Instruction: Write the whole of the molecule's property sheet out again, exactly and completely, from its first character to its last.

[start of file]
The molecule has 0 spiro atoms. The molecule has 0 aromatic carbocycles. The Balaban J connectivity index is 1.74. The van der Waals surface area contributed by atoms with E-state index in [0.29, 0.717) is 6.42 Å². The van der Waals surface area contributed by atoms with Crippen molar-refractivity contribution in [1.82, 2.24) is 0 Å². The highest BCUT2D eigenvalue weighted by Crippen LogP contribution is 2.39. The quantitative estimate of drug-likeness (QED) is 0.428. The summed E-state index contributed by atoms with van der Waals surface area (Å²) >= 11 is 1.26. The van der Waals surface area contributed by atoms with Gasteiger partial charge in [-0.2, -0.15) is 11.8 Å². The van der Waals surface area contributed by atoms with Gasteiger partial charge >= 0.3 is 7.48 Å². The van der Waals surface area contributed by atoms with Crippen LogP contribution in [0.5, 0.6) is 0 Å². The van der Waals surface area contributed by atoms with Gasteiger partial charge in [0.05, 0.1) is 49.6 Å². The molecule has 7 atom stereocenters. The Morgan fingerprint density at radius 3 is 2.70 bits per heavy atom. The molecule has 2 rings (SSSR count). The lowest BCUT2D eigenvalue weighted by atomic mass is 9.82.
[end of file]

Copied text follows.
The molecule has 0 spiro atoms. The molecule has 0 aromatic carbocycles. The Balaban J connectivity index is 1.74. The van der Waals surface area contributed by atoms with E-state index in [0.29, 0.717) is 6.42 Å². The van der Waals surface area contributed by atoms with Crippen molar-refractivity contribution in [1.82, 2.24) is 0 Å². The highest BCUT2D eigenvalue weighted by Crippen LogP contribution is 2.39. The quantitative estimate of drug-likeness (QED) is 0.428. The summed E-state index contributed by atoms with van der Waals surface area (Å²) >= 11 is 1.26. The van der Waals surface area contributed by atoms with Gasteiger partial charge in [-0.2, -0.15) is 11.8 Å². The van der Waals surface area contributed by atoms with Gasteiger partial charge >= 0.3 is 7.48 Å². The van der Waals surface area contributed by atoms with Crippen LogP contribution in [0.5, 0.6) is 0 Å². The van der Waals surface area contributed by atoms with Gasteiger partial charge in [0.05, 0.1) is 49.6 Å². The molecule has 7 atom stereocenters. The Morgan fingerprint density at radius 3 is 2.70 bits per heavy atom. The molecule has 2 rings (SSSR count). The lowest BCUT2D eigenvalue weighted by atomic mass is 9.82.